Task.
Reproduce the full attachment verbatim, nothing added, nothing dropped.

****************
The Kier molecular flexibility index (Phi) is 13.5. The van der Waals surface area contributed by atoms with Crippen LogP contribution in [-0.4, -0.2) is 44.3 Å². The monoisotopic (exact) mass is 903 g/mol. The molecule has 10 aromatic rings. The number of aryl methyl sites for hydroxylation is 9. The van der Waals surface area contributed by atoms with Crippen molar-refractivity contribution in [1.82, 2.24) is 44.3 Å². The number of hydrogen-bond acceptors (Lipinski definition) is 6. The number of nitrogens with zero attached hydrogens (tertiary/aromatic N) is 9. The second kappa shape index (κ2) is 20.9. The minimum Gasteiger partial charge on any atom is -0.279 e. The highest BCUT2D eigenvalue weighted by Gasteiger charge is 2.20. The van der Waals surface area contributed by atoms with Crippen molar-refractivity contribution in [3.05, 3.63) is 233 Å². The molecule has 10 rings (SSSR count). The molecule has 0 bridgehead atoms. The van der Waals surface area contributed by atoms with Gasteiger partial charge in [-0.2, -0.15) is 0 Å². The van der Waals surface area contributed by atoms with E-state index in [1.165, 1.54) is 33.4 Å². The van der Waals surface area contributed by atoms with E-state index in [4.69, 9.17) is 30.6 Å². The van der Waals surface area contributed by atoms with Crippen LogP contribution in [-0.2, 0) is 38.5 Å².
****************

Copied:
The Kier molecular flexibility index (Phi) is 13.5. The van der Waals surface area contributed by atoms with Crippen LogP contribution in [-0.4, -0.2) is 44.3 Å². The monoisotopic (exact) mass is 903 g/mol. The molecule has 10 aromatic rings. The number of aryl methyl sites for hydroxylation is 9. The van der Waals surface area contributed by atoms with Crippen molar-refractivity contribution in [1.82, 2.24) is 44.3 Å². The number of hydrogen-bond acceptors (Lipinski definition) is 6. The number of nitrogens with zero attached hydrogens (tertiary/aromatic N) is 9. The second kappa shape index (κ2) is 20.9. The minimum Gasteiger partial charge on any atom is -0.279 e. The highest BCUT2D eigenvalue weighted by Gasteiger charge is 2.20. The van der Waals surface area contributed by atoms with Crippen molar-refractivity contribution in [3.05, 3.63) is 233 Å². The molecule has 10 rings (SSSR count). The molecule has 0 bridgehead atoms. The van der Waals surface area contributed by atoms with Gasteiger partial charge in [-0.2, -0.15) is 0 Å². The van der Waals surface area contributed by atoms with E-state index in [1.165, 1.54) is 33.4 Å². The van der Waals surface area contributed by atoms with E-state index in [4.69, 9.17) is 30.6 Å². The van der Waals surface area contributed by atoms with Crippen LogP contribution in [-0.2, 0) is 38.5 Å².